Parents of accused Seminole Heights killer to face judge over refusal of testimony

The parents of Howell "Trai" Donaldson, III were ordered Wednesday to appear before a judge after refusing to give prosecutors testimony about their son, who is the accused Seminole Heights killer.

If they continue to refuse to cooperate, Howell, Jr. and Rosita Donaldson could end up in jail on contempt of court charges.

During the hearing Thursday, their attorney, Ralph Fernandez will have to explain to a judge why they should not be held in contempt.

The Donaldsons were subpoenaed by prosecutors to, according to court documents, give information about their son's "developmental history, mode of transportation, gun possession and ownership, and state of mind."

"Each time the response that was elicited was, 'I'm not going to answer that question,'" Fernandez said. "There's no sense of duty for you to give only what someone else seeks to make a better case, shall I say, against their son when that would be manifestly unfair, premature and untimely."

Howell Donaldson, III is accused of murdering Benjamin Mitchell, Monica Hoffa, Anthony Naiboa and Ronald Felton using the same weapon. He was taken into custody last week at the McDonald's in Ybor City, where he works, after handing a gun to a co-worker and asking her to watch it.

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The coworker then notified a Tampa Police officer, leading to Donaldson's arrest.

Fernandez says it is unreasonable to expect parents to be able to testify against their son.

"They are willing to go to jail not to testify against their son," he said. "They believe in America. That is a core value of the religious, principled, patriotic segment of the population. We will not testify against their son. This goes back to the early days of the Bible."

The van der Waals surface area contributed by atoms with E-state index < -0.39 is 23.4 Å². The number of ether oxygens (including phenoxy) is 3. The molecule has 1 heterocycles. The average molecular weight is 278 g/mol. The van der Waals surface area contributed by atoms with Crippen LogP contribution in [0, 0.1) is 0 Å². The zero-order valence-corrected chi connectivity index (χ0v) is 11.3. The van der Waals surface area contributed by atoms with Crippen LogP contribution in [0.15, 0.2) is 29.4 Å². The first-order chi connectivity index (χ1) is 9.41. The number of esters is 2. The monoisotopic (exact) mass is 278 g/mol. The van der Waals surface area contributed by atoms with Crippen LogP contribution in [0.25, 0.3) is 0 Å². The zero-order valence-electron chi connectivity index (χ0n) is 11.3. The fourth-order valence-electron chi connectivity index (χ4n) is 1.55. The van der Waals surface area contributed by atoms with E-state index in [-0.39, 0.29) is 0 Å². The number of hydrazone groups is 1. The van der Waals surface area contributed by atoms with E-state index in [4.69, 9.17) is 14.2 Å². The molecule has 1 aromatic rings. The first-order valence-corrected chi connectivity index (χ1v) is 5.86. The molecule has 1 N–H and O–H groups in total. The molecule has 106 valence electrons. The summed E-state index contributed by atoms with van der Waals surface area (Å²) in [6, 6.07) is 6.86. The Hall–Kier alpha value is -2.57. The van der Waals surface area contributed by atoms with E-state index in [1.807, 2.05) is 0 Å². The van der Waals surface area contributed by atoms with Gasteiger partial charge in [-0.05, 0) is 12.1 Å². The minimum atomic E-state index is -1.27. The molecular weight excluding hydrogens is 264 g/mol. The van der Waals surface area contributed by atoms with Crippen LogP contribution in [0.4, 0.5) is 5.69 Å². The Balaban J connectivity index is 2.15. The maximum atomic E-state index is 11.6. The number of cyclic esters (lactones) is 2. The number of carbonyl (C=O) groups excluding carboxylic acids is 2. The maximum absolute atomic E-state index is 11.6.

During a news conference Wednesday, State Attorney Andrew Warren said it's both reasonable and necessary for prosecutors to question the Donaldsons.

"We are taking every investigative avenue and using every investigative tool at our disposal to build as a strong a case as possible to hold the defendant accountable for his crimes," Warren said. "I'm a father, so I recognize and sympathize with the unenviable situation that they're in, but we have an ethical obligation to exhaust every investigative avenue to make sure we understood what happened in this case."

Florida law protects spouses from having to testify against one another, but parents don't have that same immunity in cases involving their children.

Tampa attorney and legal expert Anthony Rickman told FOX 13 it's unusual for parents to be called in for questioning, but it's not unheard of.

"It's a wild card. You put a family member on the witness stand, who knows what they're going to say. They have an interest in protecting their child," he said. "Prosecutors in general, they tend to avoid having family members testify for or against family members in situations like this."

Warren said he understands Donaldson's parents might be willing to go to jail to avoid providing testimony, but "I don't think it's going to come to that and we're not at that point yet."

The Donaldsons case is expected to be heard at 10 a.m. Thursday.